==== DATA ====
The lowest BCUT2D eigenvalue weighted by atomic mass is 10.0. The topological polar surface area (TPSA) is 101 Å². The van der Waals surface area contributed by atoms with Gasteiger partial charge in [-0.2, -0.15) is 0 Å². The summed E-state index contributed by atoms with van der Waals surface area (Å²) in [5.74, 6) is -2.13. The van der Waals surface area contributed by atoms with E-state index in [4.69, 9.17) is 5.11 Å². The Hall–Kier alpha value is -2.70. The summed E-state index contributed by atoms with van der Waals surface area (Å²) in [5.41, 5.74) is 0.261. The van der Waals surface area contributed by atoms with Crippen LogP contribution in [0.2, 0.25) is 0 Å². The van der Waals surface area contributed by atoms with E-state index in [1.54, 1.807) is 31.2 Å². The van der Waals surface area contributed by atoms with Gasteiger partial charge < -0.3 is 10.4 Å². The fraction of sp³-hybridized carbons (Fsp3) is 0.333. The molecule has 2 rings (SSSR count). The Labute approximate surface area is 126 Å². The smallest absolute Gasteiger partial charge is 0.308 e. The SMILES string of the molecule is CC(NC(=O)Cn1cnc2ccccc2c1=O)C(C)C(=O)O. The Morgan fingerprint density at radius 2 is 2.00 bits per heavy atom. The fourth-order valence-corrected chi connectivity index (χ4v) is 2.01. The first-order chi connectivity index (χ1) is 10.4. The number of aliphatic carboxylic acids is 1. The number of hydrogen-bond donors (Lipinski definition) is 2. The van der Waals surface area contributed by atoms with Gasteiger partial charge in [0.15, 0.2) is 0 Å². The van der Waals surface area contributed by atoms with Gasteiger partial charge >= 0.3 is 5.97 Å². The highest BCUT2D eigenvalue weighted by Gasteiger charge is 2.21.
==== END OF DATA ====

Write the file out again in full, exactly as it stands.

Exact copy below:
The lowest BCUT2D eigenvalue weighted by atomic mass is 10.0. The topological polar surface area (TPSA) is 101 Å². The van der Waals surface area contributed by atoms with Gasteiger partial charge in [-0.2, -0.15) is 0 Å². The summed E-state index contributed by atoms with van der Waals surface area (Å²) in [5.74, 6) is -2.13. The van der Waals surface area contributed by atoms with E-state index in [4.69, 9.17) is 5.11 Å². The Hall–Kier alpha value is -2.70. The summed E-state index contributed by atoms with van der Waals surface area (Å²) in [5.41, 5.74) is 0.261. The van der Waals surface area contributed by atoms with Crippen LogP contribution in [0.2, 0.25) is 0 Å². The van der Waals surface area contributed by atoms with E-state index in [1.54, 1.807) is 31.2 Å². The van der Waals surface area contributed by atoms with Gasteiger partial charge < -0.3 is 10.4 Å². The fraction of sp³-hybridized carbons (Fsp3) is 0.333. The molecule has 2 rings (SSSR count). The Labute approximate surface area is 126 Å². The smallest absolute Gasteiger partial charge is 0.308 e. The SMILES string of the molecule is CC(NC(=O)Cn1cnc2ccccc2c1=O)C(C)C(=O)O. The Morgan fingerprint density at radius 2 is 2.00 bits per heavy atom. The fourth-order valence-corrected chi connectivity index (χ4v) is 2.01. The first-order chi connectivity index (χ1) is 10.4. The number of aliphatic carboxylic acids is 1. The number of hydrogen-bond donors (Lipinski definition) is 2. The van der Waals surface area contributed by atoms with Gasteiger partial charge in [0.15, 0.2) is 0 Å². The van der Waals surface area contributed by atoms with Gasteiger partial charge >= 0.3 is 5.97 Å². The highest BCUT2D eigenvalue weighted by Gasteiger charge is 2.21.